Semen characteristics after overnight shipping: preservation of sperm concentrations, HspA2 ratios, CK activity, cytoplasmic retention, chromatin maturity, DNA integrity, and sperm shape.
Huszar-G; Celik-Ozenci-C; Cayli-S; Kovacs-T; Vigue-L; Kovanci-E
J Androl 2004 Jul; 25(4):593-604
We tested several approaches that can be used to preserve sperm attributes and the objective biochemical markers of sperm maturity and function for assessment in a remote centralized laboratory after overnight shipping of semen samples. Addition of phenyl-methyl-sulfonyl-fluoride (PMSF) to a final concentration of 20 microg/mL semen at 4 degrees C has preserved sperm concentrations and HspA2 isoform ratios, even at room temperature, simulating a shipping delay in moderate ambient temperatures. Regarding the attributes of individual spermatozoa, the patterns of CK-immunocytochemistry (demonstrates cytoplasmic retention in diminished-maturity spermatozoa); aniline blue staining pattern (tests chromatin maturity); sperm shape assessed by both Kruger strict morphology and computer assisted morphometry; and sperm DNA integrity, as tested by DNA nick translation, all remained unchanged. Thus, the PMSF-4 degrees C conditions preserved sperm concentrations and the cytoplasmic and nuclear biomarkers of sperm cellular maturity and function for next-day analysis. This shipping method will facilitate the early detection of subtle changes in semen quality that can affect sperm function, even when there has been no decline in sperm concentrations to signal possible toxic effects. Furthermore, sample preservation will enable investigators to evaluate semen for toxicology studies and for diagnosis of male infertility from remote locations. Home collection of semen should enhance study participation, and semen assessment in centralized laboratories will address concerns regarding interlaboratory variations and quality control.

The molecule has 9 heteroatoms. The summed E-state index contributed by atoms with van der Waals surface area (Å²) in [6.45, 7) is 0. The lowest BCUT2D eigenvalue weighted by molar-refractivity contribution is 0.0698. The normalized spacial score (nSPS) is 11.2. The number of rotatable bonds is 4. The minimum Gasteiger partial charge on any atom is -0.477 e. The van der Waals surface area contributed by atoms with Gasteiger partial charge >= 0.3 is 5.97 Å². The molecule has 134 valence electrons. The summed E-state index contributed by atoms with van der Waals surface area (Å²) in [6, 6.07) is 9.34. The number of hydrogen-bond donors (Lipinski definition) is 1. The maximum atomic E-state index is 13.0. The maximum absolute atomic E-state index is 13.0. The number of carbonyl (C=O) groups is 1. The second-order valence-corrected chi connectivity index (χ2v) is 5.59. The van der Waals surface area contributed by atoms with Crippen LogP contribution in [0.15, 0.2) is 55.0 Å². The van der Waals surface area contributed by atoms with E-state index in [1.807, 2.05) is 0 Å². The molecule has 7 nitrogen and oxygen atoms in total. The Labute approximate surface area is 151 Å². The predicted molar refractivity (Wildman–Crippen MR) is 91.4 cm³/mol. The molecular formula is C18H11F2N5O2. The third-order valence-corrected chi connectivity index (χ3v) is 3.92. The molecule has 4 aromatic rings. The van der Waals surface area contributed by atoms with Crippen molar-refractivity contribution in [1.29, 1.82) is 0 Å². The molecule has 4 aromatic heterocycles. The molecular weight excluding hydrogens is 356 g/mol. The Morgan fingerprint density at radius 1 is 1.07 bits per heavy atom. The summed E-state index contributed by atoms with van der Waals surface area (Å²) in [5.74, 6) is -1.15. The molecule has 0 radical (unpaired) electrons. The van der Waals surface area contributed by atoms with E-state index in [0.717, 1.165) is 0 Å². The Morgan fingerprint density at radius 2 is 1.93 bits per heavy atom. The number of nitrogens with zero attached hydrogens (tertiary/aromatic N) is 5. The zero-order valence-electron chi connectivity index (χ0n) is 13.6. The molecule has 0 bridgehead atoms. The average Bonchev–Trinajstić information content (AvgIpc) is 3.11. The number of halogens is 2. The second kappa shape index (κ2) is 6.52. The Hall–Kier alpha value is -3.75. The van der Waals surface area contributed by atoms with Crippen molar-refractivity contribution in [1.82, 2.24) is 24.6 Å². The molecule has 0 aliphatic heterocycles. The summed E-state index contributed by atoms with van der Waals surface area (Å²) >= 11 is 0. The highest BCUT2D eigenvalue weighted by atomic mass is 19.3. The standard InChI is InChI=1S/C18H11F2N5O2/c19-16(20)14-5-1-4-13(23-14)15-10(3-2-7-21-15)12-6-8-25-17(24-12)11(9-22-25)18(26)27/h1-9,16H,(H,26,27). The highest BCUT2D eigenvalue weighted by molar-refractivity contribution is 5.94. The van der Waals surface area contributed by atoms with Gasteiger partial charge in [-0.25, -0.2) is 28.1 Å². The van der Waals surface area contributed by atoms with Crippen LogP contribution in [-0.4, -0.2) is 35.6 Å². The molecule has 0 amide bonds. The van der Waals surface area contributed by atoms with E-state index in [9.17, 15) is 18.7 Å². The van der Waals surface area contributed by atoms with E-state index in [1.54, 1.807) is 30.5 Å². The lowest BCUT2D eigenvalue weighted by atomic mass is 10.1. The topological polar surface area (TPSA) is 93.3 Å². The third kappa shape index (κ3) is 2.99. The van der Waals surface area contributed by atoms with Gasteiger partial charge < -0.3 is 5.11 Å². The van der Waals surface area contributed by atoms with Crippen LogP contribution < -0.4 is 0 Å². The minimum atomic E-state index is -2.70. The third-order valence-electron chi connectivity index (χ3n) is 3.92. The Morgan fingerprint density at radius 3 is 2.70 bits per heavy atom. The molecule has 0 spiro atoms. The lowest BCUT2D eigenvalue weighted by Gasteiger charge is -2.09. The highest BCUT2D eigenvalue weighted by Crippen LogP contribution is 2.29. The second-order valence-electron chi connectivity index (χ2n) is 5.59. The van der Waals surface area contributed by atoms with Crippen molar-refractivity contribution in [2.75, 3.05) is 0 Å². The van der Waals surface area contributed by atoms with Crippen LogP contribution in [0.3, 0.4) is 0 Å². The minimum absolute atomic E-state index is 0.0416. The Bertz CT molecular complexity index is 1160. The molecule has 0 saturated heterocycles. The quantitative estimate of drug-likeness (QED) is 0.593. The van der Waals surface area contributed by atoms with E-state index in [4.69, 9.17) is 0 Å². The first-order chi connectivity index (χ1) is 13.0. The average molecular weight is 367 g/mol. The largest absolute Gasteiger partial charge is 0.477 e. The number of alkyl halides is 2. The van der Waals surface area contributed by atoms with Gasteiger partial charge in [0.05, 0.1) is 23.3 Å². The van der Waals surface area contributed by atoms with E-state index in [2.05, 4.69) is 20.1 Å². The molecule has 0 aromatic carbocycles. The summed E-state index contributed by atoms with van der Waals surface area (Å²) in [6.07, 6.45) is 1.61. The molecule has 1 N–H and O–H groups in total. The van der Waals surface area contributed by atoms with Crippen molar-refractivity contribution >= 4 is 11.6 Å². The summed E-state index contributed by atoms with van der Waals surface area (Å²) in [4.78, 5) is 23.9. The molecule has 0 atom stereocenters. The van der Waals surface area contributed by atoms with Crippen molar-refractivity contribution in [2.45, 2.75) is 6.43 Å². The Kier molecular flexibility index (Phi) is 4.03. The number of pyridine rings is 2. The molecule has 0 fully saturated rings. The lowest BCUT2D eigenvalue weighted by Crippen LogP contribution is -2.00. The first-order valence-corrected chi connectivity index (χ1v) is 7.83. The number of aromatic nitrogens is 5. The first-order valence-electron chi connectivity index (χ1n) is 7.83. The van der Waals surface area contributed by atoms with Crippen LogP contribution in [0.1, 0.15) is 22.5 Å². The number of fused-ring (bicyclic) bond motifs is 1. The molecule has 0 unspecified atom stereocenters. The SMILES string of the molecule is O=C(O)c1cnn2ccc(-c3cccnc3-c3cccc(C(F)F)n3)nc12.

Spermatogenesis; Spermatozoa; Reproduction; Reproductive-effects; Reproductive-system; Reproductive-system-disorders; Cell-biology; Cell-function; Cell-metabolism; Cell-morphology; Cellular-function; Cellular-structures;
Author Keywords: Reproductive toxicity; male infertility; cytoplasmic and nuclear biomarkers
Sperm Physiology Laboratory, Division of Reproductive Medicine, Department of Obstetrics and Gynecology, Yale University School of Medicine, New Haven, Connecticut
Journal of Andrology